certain kinds of behavior or activity and distorts the effi-     nomically desirable, it is politically “almost impossible.” A
cient allocation of resources.                                   quarter of a century ago, Ronald Reagan acted with deter-
     The last major tax reform in 1986 was based on a pow-       mined, persistent leadership. He relentlessly educated the
erful principle—broadening the tax base while lowering           public as well as elected officials on the merits of funda-
                                     marginal rates. This pos-   mental tax reform and negotiated with skill by finding com-
Today, fully 90 percent itive shift produced an                  mon ground. His efforts contributed to producing bipartisan
                                     increase in taxable         landmark legislation. A similar effort with the promise of
of individual taxpayers income by rewarding                      similar results is needed.
pay for professional                 additional risk-taking
                                     and effort as well as
tax preparation or tax               encouraging entrepre-
software to prepare                  neurial activity. More-
their tax returns. The               over, it discouraged the                                 The best tax systems
                                     growth of compensation
IRS estimates that over in the form of fringe and                                             have a broad base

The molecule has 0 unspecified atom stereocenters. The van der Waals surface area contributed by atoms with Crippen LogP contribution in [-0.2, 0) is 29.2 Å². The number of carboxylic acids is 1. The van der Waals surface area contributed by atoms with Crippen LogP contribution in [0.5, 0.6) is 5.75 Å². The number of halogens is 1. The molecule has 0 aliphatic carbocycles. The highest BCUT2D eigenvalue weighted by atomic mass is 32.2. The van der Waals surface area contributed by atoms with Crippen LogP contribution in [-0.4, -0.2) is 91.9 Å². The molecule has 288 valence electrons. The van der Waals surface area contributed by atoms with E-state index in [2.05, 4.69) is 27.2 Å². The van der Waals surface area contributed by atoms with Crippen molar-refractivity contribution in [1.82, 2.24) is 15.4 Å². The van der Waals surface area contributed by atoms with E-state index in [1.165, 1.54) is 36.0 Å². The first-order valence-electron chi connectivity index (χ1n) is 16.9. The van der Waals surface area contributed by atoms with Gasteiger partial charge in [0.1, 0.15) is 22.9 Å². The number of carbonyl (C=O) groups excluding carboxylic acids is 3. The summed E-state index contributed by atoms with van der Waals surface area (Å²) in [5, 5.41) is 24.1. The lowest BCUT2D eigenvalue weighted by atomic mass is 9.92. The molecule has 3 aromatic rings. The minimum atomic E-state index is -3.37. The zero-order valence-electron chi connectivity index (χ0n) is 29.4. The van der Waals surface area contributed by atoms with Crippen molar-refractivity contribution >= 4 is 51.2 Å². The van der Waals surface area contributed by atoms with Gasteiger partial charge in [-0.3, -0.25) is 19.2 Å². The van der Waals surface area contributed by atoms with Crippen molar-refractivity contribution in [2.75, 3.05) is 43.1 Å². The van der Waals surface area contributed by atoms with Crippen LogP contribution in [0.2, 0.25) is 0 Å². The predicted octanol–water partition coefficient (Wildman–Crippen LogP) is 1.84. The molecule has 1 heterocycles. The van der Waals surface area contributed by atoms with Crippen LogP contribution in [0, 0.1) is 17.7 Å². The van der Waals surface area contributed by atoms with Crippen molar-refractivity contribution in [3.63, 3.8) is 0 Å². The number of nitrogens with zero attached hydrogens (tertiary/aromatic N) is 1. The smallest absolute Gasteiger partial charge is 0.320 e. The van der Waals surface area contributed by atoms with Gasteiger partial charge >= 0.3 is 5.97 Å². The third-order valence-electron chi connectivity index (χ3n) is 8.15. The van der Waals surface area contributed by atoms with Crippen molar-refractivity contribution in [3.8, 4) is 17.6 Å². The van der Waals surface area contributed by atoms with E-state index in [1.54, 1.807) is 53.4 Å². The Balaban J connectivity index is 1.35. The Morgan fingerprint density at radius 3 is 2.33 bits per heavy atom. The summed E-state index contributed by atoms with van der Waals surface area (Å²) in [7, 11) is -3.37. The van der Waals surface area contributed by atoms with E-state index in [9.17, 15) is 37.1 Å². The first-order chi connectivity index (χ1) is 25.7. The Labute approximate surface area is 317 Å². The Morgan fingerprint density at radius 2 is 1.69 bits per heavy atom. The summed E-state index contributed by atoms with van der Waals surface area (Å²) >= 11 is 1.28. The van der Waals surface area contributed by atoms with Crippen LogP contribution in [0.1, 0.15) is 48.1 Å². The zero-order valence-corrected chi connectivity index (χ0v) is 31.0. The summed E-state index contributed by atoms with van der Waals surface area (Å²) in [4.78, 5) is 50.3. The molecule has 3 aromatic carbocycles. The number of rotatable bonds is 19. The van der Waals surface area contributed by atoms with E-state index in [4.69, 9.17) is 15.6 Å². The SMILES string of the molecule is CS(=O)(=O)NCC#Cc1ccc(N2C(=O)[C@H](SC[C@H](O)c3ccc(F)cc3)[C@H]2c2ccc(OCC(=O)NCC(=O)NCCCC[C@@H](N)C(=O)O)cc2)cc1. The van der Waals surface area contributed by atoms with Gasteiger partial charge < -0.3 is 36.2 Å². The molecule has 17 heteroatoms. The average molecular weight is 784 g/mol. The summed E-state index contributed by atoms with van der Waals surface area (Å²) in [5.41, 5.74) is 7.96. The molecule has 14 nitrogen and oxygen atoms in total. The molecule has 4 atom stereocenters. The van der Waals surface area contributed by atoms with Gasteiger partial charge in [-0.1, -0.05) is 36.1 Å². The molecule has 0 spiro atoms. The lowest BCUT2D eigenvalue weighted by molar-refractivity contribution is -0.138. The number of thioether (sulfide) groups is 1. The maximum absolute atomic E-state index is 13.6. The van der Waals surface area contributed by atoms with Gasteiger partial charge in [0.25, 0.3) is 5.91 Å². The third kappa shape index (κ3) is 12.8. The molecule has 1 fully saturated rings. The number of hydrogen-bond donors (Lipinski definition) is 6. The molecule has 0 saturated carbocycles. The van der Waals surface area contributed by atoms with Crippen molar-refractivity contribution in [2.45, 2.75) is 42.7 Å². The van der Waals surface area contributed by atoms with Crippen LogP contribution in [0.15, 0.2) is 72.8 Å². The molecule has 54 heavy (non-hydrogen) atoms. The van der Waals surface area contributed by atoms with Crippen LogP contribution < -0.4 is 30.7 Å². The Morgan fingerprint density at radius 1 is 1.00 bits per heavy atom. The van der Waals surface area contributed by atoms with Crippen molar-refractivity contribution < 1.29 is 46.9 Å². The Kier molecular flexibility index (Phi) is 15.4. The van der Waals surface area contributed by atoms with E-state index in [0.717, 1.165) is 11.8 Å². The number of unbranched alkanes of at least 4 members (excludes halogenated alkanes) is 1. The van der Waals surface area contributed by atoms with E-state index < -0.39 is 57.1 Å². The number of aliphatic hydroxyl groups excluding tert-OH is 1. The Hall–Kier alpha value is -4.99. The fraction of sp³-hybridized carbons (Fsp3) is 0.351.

the past decade, the                 other non-taxable bene-
burden for the typical
                                     fits. This more efficient                                and low rates.
                                     tax system contributed to
taxpayer has grown by greater economic growth
                                     and employment.
about 20 percent.                          Since then, govern-
ment policy has relentlessly used the tax code to encourage
specific forms of activity. The Congressional Joint Com-         DONALD B. MARRON
mittee on Taxation has determined that in the last thirty        Director, Urban-Brookings Tax Policy Center
years, the number of tax expenditures in the tax code grew
from less than 100 to almost 250. The Augean stables need              merica’s tax system is a mess. It’s needlessly com-
another cleaning.
     A second economic imperative is to simplify the code,
which has become burdensome for both individuals and
                                                                 A     plicated, economically harmful, and often unfair. And
                                                                       it doesn’t raise enough money to pay our bills.
                                                                      That’s why almost everyone agrees that tax reform
companies. The Internal Revenue Service has identified           should be a top priority. Democrats, Republicans, and inde-
three thousand legislative changes to the tax code since the     pendents. Accountants, lawyers, and economists. Elected
year 2000. A more simple and stable tax code facilitates         officials and ordinary citizens. All know our tax system is
planning for individuals and corporations, reduces over-         deeply flawed.
lapping and confusing requirements, and increases the like-           Unfortunately, they don’t agree on how to fix it. Some
lihood of compliance. Complexity also creates                    want revenue-neutral tax reform, while others want higher
opportunities to game the system.                                revenues to cut deficits and pay for rising entitlement
     Today, fully 90 percent of individual taxpayers pay         spending. Some want to fix the income tax, while others
for professional tax preparation or tax software to prepare      want to tax consumption. Some want to cut tax rates across